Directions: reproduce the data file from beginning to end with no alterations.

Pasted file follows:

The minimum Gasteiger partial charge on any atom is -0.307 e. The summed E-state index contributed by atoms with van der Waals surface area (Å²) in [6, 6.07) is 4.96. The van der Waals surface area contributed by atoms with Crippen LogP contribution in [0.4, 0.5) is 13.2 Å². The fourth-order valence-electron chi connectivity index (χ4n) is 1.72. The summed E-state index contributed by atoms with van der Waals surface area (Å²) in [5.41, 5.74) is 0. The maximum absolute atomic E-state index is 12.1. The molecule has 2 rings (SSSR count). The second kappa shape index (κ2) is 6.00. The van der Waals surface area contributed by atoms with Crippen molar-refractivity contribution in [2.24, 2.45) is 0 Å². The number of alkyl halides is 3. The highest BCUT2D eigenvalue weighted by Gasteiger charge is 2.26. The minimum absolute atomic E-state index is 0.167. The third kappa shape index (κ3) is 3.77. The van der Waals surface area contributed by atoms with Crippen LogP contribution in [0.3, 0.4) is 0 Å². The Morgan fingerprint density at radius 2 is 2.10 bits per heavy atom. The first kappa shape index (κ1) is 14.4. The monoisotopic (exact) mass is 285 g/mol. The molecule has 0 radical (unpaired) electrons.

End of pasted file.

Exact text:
The minimum Gasteiger partial charge on any atom is -0.307 e. The summed E-state index contributed by atoms with van der Waals surface area (Å²) in [6, 6.07) is 4.96. The van der Waals surface area contributed by atoms with Crippen LogP contribution in [0.4, 0.5) is 13.2 Å². The fourth-order valence-electron chi connectivity index (χ4n) is 1.72. The summed E-state index contributed by atoms with van der Waals surface area (Å²) in [5.41, 5.74) is 0. The maximum absolute atomic E-state index is 12.1. The molecule has 2 rings (SSSR count). The second kappa shape index (κ2) is 6.00. The van der Waals surface area contributed by atoms with Crippen molar-refractivity contribution in [2.24, 2.45) is 0 Å². The number of alkyl halides is 3. The highest BCUT2D eigenvalue weighted by Gasteiger charge is 2.26. The minimum absolute atomic E-state index is 0.167. The third kappa shape index (κ3) is 3.77. The van der Waals surface area contributed by atoms with Crippen LogP contribution in [0.3, 0.4) is 0 Å². The Morgan fingerprint density at radius 2 is 2.10 bits per heavy atom. The first kappa shape index (κ1) is 14.4. The monoisotopic (exact) mass is 285 g/mol. The molecule has 0 radical (unpaired) electrons.